Norvasc vs. Tenormin

Are Norvasc and Tenormin the Same Thing?

Norvasc (amlodipine) and Tenormin (atenolol) (and Tenormin IV) are used for the prevention and treatment of heart pain or chest pain from angina, and for the treatment of high blood pressure (hypertension).

Tenormin is also used for management of heart attack (acute myocardial infarction) and occasionally for thyroid storm management.

Norvasc (amlodipine) and Tenormin belong to different drug classes. Norvasc is a calcium channel blocker (CCB) and Tenormin is a beta-blocker.

What Are Possible Side Effects of Norvasc?

Common side effects of Norvasc include:

What Are Possible Side Effects of Tenormin?

Common side effects of Tenormin include:

Serious side effects of Tenormin may include:

What is Norvasc?

Norvasc (amlodipine) is a calcium channel blocker (CCB) prescribed for the prevention and treatment of heart pain or chest pain from angina, and for the treatment of high blood pressure. Norvasc is available as a generic drug.

What is Tenormin?

Tenormin is a beta-blocker used mainly for control of hypertension, angina, for management of acute myocardial infarction and occasionally for thyroid storm management. The brand name drug Tenormin is no longer available in the U.S. It may be available in generic form.

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What Drugs Interact With Norvasc?

Norvasc may interact with other blood pressure medications.

Norvasc may also interact with simvastatin, ketoconazole, itraconazole, ritonavir, diltiazem, and cyclosporine, or other heart medications.

What Drugs Interact With Tenormin?

Tenormin may interact with heart medications.

Tenormin may also interact with allergy treatments (or if you are undergoing allergy skin-testing), amiodarone, clonidine, digoxin, disopyramide, guanabenz, MAO inhibitors, diabetes medications, medicine for asthma or other breathing disorders, cold medicines, stimulant medicines, or diet pills.

How Should Norvasc Be Taken?

The usual initial antihypertensive oral dose of Norvasc is 5 mg once daily, and the maximum dose is 10 mg once daily. Norvasc dosages may need to be lowered in patients with liver dysfunction.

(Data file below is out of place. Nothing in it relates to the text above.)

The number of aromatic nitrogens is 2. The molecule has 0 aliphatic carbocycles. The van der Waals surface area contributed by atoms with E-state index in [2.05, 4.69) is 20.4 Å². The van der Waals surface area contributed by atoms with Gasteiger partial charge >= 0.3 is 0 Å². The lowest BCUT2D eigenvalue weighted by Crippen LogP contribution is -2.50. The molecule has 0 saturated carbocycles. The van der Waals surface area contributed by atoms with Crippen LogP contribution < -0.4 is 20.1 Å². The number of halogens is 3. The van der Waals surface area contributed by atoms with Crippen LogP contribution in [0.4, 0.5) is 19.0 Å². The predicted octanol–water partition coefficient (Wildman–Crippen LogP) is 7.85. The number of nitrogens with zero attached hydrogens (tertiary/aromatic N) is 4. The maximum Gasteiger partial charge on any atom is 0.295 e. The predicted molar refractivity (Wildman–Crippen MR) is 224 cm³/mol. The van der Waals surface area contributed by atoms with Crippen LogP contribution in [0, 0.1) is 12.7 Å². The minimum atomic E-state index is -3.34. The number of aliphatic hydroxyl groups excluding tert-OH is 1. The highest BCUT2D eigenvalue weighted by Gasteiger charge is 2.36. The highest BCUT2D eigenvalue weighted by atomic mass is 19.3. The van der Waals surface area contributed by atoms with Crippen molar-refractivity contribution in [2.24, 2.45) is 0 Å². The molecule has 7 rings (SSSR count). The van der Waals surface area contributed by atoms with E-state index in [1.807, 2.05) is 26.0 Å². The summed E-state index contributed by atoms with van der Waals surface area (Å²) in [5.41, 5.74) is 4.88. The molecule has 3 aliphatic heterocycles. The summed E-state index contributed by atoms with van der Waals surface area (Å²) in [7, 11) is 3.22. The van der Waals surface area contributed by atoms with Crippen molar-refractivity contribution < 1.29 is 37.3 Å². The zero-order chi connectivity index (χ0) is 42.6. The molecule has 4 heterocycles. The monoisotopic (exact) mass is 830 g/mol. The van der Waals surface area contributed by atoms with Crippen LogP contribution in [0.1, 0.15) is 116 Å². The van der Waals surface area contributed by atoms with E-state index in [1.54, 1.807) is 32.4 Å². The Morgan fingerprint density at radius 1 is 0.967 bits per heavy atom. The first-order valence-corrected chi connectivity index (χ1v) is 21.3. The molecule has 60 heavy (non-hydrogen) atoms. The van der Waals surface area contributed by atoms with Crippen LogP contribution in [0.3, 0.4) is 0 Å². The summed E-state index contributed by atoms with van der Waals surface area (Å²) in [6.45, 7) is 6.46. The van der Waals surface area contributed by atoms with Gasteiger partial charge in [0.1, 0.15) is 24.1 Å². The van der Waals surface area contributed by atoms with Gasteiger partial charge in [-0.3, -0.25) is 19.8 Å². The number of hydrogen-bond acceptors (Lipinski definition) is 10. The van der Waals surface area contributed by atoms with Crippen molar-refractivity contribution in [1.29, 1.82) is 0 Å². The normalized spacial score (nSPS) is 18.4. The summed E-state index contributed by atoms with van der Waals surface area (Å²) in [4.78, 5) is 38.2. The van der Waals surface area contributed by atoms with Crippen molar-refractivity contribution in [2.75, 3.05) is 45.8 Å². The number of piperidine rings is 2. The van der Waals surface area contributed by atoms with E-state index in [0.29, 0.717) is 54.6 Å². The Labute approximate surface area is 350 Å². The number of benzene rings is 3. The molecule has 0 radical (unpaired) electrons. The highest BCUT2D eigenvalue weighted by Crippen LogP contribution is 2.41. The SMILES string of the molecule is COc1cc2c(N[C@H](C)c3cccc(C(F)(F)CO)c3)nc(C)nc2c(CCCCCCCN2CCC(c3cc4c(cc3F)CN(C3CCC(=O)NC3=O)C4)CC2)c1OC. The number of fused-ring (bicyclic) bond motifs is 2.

How Should Tenormin Be Taken?

Tenormin is available in 25, 50 and 100 mg strength tablets; it is also available vials of 5 mg atenolol in ten ml of citrate-buffered solution for intravenous injection. The IV preparation should only be administered by trained personnel. The usual dose for tablets begins at 25 mg once or twice per day and is modified by patient response to the medication. The following information applies to both the tablet and IV forms of atenolol. Use with calcium channel blockers (CCBs) may precipitate bradycardia. This medication should be used during pregnancy only when clearly needed. It may harm an unborn baby. This medication passes into breast milk and may have undesirable effects on a nursing infant. Consult the doctor before breastfeeding. Women taking Tenormin should discuss the risks and benefits with their doctor. Safety and effectiveness has not been established in pediatric patients.

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References

RxList. Norvasc Side Effects Drug Center.
https://www.rxlist.com/norvasc-side-effects-drug-center.htm
RxList. Tenormin IV Side Effects Drug Center.
https://www.rxlist.com/tenormin-iv-injection-side-effects-drug-center.htm

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